Now that Paolo answered I see what you were getting at. I have been in SP NOC for a couple of years, but we were not that bad. Overbooking is done based on statistics, but we always tried to be able to satisfy the peak hour traffic (I know they still do). I mean, even though the theoretically sold could be higher, the real traffic would have to pass through for us to be able to survive the customer complaints and rumours such as those you mention. Sometimes it wouldn't be possible due to delays in circuit delivery or some other technical issue. Then again, it all depends in the competition between SPs in your area. Anyway, let's try to make sure we are doing our best to measure the performance before starting to spread any rumours.

tonyp8581 Fri, 03/07/2008 - 10:09

I will try to extend the duration of the test to see if i get different result.

thx again for your help.


tonyp8581 Fri, 03/07/2008 - 10:48

I let the test run for 15 minutes with window size set to 64Kb.

Transfer 1.36 GB : 19.6 Mb/s

as you can see, the throughput got worse.

so basically, right now i have to conclude that my ISP can't do anything about this issue, even if i disagree with their explanation...

i'll keep reading. if i find anything i'll post it..

if anybody has any suggestion, i would greatly appreciated.

thx again

marikakis Fri, 03/07/2008 - 11:03


We had to do a great deal of Iperf experiments when we took a networking class about 3 years ago. I took a look in our reports (creepy :-) and I see in the graphs we plotted the following information that might interest you:

2 parallel connections from a single iperf client machine to a single iperf server machine can hardly go above 80 Mbps in 10 seconds with a window size less than 18 KByte. You need more than that to see good results and take into account that the experiment was in a 100 Mbps LAN with only us playing around. So, no question about how bad it can be in the WAN in only 10 seconds.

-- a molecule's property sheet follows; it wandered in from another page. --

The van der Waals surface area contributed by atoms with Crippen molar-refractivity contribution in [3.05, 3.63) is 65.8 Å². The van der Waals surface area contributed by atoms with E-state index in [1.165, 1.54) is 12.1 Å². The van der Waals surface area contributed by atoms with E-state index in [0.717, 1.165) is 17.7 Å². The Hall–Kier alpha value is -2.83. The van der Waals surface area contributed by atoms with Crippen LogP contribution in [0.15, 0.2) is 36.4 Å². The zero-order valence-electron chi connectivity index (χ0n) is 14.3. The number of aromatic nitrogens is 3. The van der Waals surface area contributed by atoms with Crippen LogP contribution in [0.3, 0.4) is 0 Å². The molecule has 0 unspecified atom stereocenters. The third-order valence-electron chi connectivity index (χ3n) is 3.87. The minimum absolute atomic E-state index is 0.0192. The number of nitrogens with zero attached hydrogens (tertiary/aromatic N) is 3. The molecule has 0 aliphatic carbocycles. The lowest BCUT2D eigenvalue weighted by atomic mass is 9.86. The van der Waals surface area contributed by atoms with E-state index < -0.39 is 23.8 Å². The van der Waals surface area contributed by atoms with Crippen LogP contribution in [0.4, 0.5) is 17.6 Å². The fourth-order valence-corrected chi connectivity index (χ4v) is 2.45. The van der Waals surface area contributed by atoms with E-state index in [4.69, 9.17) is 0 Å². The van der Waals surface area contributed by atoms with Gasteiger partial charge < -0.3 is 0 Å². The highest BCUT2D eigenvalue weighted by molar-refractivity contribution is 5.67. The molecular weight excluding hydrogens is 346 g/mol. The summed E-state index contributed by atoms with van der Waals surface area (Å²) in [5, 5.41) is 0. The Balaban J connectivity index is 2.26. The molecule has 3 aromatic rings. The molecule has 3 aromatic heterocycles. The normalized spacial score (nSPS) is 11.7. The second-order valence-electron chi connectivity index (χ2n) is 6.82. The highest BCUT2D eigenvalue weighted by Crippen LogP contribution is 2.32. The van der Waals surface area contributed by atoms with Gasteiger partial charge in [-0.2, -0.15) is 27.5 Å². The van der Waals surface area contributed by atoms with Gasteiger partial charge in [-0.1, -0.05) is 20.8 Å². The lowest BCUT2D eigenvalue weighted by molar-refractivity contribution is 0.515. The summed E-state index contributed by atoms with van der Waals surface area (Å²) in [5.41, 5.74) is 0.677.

Start the server and then start 2 clients on the client machine that you are already using. Try to press enter in the client command windows as simultaneously as possible :-) (Still haven't found out how we can extend duration of individual session.) Remember to add to the end of the command the window option (20K or more): -w 20K

Kind Regards,


p.s. Just saw your response. I will think about it, but at a first glance the results are pretty disappointing :-(

tonyp8581 Fri, 03/07/2008 - 11:13


can't believe it either. i have to lease a 100 Mb/s link to get back a 30Mb/s perfomance. wow...

FYI: i added the switch -t:seconds to extend my session.

thx for your help. If i find anything else i will post it.

marikakis Fri, 03/07/2008 - 11:15

May I ask something else? Just to make sure we are not troubleshooting Iperf instead of network performance. Have you tried a "heavy" file transfer from one site to the other over this connection? Do you see any performance issues in any of your activities besides the Iperf results?